Mercedes A-Class saloon
"The Mercedes A-Class saloon is full of the latest technology, but with a more conservative and slippery shape than the hatchback"
- Clever and attractive interior
- Refined road manners
- Efficient engines
- Restrictive boot opening
- Not a driver's car
- Pricey options
Anyone considering a Mercedes A-Class may be surprised to learn a saloon is also available in showrooms. The three-box bodystyle is something of a dying breed in the UK, but think of the A-Class saloon as a mini-Mercedes C-Class and it may begin to hold more appeal.
The small four-door even has a few advantages over its big brother, starting with its svelte shape. Mercedes designers and engineers have spent many hours optimising the latest A-Class in the wind tunnel, not only making it the most aerodynamic car it sells, but that any manufacturer sells, which pays dividends for efficiency, emissions and refinement.
Secondly, the A-Class has Mercedes' latest and greatest infotainment system, which is more powerful than the one in the C-Class. Getting rid of mechanical gauges altogether, the twin-screen setup boasts slick graphics courtesy of the latest MBUX operating system. It also features a new kind of voice control for the brand that you wake up by saying "Hey Mercedes" - it can interpret the sort of questions you might normally ask 'Siri' on your phone or 'Alexa' at home.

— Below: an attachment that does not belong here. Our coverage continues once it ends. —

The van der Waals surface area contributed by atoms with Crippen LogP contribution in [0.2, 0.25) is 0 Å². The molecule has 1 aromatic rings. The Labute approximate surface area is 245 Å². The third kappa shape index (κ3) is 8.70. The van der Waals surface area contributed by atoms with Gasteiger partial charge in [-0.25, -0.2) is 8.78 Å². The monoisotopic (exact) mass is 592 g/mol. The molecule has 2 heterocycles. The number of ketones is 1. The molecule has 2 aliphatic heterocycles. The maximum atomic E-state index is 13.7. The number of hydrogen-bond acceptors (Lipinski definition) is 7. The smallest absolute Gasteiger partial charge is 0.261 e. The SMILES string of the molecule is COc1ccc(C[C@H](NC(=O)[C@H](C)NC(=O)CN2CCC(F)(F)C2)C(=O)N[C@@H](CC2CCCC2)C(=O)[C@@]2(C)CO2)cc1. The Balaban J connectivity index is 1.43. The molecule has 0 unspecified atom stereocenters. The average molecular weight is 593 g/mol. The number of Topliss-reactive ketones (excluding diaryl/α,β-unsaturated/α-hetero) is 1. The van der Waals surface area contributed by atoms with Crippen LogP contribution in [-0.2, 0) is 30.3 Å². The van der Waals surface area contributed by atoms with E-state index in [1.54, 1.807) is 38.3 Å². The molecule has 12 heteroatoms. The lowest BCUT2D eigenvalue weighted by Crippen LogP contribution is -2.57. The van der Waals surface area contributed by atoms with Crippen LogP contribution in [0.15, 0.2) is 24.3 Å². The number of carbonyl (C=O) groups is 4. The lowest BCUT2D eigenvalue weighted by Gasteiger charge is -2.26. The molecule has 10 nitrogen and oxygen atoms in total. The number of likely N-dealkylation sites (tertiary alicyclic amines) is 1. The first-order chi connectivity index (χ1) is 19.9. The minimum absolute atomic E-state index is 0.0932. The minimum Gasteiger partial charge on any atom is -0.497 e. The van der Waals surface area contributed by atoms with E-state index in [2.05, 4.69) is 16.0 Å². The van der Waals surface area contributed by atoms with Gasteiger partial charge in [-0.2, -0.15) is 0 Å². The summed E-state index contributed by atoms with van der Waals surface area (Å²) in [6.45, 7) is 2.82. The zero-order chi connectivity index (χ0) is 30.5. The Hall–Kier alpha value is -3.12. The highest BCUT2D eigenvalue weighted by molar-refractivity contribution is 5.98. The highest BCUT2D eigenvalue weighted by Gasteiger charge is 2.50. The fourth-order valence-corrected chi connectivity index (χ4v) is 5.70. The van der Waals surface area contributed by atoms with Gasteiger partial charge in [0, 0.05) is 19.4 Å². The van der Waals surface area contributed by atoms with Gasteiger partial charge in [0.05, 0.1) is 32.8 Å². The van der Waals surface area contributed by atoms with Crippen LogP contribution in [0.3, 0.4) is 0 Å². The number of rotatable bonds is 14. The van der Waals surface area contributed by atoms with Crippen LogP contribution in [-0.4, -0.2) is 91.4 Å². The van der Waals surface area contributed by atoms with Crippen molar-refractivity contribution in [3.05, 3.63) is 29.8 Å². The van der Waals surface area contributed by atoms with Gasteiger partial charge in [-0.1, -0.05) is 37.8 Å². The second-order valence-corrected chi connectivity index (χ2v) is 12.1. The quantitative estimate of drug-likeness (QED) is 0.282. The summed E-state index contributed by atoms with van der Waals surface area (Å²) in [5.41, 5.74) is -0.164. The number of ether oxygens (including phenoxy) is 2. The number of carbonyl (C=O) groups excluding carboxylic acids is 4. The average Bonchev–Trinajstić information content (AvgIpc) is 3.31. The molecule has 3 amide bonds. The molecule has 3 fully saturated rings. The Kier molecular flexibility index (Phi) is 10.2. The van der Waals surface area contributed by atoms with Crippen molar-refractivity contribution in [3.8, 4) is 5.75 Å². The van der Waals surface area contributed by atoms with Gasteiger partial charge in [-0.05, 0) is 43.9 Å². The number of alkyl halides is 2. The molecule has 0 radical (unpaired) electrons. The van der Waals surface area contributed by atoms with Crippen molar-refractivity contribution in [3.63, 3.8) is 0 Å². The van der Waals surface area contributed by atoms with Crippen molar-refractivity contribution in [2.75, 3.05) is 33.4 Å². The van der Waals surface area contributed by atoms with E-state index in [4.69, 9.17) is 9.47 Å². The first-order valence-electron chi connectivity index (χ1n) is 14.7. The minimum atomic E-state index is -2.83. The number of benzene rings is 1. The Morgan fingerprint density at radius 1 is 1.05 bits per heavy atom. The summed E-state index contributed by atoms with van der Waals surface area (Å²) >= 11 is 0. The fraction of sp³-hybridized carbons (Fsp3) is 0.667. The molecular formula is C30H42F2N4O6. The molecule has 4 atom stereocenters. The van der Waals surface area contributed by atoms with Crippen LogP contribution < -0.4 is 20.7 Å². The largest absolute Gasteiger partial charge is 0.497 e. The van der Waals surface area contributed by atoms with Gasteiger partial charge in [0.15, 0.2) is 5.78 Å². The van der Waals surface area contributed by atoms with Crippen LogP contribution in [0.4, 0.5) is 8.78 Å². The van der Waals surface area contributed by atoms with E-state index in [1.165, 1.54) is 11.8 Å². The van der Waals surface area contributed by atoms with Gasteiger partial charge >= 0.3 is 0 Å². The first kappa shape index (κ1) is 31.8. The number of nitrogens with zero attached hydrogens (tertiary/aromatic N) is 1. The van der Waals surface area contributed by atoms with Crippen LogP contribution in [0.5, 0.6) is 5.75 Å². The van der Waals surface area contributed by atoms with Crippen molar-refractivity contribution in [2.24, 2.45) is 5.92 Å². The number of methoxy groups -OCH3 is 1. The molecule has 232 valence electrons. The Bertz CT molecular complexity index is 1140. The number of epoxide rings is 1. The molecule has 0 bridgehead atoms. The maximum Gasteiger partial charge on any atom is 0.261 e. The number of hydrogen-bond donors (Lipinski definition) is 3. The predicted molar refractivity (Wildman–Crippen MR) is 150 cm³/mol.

Trim levels include Sport and AMG Line, both of which are well equipped, but packs of extras (called Executive, Premium and Premium Plus) can be added to ramp up the technology and features. As you'd expect for a Mercedes, there's also a broad array of individual options to pick from.
Thanks to an increase in length, the A-Class saloon has a 420-litre boot – 50 litres bigger than the hatchback's and just five litres shy of the Audi A3 saloon's. There's plenty of space for adults in the front and back seats, too, but some might be put off by the fact the boot opening isn't quite as large as a hatchback's
Engines include a 1.3-litre turbocharged petrol A 200 with a surprising 161bhp, giving it a 0-62mph time of 8.1 seconds. It's nippy on paper, but feels strained if you demand too much from it. Unlike every other A-Class saloon, it comes with a six-speed manual gearbox as standard, but Mercedes' seven-speed automatic gearbox is optional and this combo returns up to 47.9mpg. For even better fuel economy, there's a single 1.5-litre A 180 d diesel, returning up to 64.2mpg. It's the slowest version, though, making 114bhp and taking 10.6 seconds to do 0-62mph.
As with the A-Class hatchback, Mercedes has concentrated on boosting comfort, so while the saloon is an excellent motorway companion, it doesn't feel as sharp as the Audi A3 saloon or a BMW 2 Series. There's plenty of grip, but the steering is slower to respond, meaning here it resembles a C-Class that's shrunk in the wash.